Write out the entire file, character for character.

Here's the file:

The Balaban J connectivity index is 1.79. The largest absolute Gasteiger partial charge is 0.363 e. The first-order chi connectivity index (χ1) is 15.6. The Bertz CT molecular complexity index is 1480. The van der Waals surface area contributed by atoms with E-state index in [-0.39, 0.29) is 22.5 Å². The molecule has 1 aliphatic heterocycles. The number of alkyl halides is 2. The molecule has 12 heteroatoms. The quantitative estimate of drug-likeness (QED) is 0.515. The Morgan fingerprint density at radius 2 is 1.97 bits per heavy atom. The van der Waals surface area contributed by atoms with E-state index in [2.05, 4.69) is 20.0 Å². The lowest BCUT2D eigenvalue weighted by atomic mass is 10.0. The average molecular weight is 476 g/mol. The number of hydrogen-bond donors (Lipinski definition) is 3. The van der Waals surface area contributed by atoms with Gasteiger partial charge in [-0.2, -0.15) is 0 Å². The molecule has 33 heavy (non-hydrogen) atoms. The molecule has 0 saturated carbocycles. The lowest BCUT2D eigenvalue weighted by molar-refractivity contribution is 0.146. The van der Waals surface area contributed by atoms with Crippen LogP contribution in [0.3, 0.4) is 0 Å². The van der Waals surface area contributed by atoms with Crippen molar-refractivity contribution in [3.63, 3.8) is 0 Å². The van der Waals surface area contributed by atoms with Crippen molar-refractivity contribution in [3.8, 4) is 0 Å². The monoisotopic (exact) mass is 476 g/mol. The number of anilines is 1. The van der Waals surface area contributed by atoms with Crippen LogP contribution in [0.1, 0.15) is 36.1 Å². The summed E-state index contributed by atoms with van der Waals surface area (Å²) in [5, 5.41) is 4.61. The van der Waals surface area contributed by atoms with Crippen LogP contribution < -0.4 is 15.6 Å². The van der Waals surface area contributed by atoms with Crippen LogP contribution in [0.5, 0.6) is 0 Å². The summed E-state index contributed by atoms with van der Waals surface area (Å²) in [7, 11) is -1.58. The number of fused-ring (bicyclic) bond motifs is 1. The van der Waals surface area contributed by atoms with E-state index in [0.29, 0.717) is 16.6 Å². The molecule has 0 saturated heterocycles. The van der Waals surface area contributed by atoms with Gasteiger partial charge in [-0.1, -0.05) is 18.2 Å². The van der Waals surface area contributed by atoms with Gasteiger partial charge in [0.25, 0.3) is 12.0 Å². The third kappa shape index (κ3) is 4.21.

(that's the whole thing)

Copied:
The Balaban J connectivity index is 1.79. The largest absolute Gasteiger partial charge is 0.363 e. The first-order chi connectivity index (χ1) is 15.6. The Bertz CT molecular complexity index is 1480. The van der Waals surface area contributed by atoms with E-state index in [-0.39, 0.29) is 22.5 Å². The molecule has 1 aliphatic heterocycles. The number of alkyl halides is 2. The molecule has 12 heteroatoms. The quantitative estimate of drug-likeness (QED) is 0.515. The Morgan fingerprint density at radius 2 is 1.97 bits per heavy atom. The van der Waals surface area contributed by atoms with E-state index in [2.05, 4.69) is 20.0 Å². The lowest BCUT2D eigenvalue weighted by atomic mass is 10.0. The average molecular weight is 476 g/mol. The number of hydrogen-bond donors (Lipinski definition) is 3. The van der Waals surface area contributed by atoms with Gasteiger partial charge in [-0.2, -0.15) is 0 Å². The molecule has 33 heavy (non-hydrogen) atoms. The molecule has 0 saturated carbocycles. The lowest BCUT2D eigenvalue weighted by molar-refractivity contribution is 0.146. The van der Waals surface area contributed by atoms with Crippen LogP contribution in [0.3, 0.4) is 0 Å². The van der Waals surface area contributed by atoms with Crippen molar-refractivity contribution in [3.63, 3.8) is 0 Å². The van der Waals surface area contributed by atoms with Crippen molar-refractivity contribution in [3.8, 4) is 0 Å². The monoisotopic (exact) mass is 476 g/mol. The number of anilines is 1. The van der Waals surface area contributed by atoms with Crippen LogP contribution in [0.1, 0.15) is 36.1 Å². The summed E-state index contributed by atoms with van der Waals surface area (Å²) in [5, 5.41) is 4.61. The van der Waals surface area contributed by atoms with Crippen LogP contribution < -0.4 is 15.6 Å². The van der Waals surface area contributed by atoms with Crippen LogP contribution in [0.5, 0.6) is 0 Å². The summed E-state index contributed by atoms with van der Waals surface area (Å²) in [7, 11) is -1.58. The number of fused-ring (bicyclic) bond motifs is 1. The van der Waals surface area contributed by atoms with E-state index in [0.29, 0.717) is 16.6 Å². The molecule has 0 saturated heterocycles. The van der Waals surface area contributed by atoms with Gasteiger partial charge in [-0.1, -0.05) is 18.2 Å². The van der Waals surface area contributed by atoms with Gasteiger partial charge in [0.25, 0.3) is 12.0 Å². The third kappa shape index (κ3) is 4.21.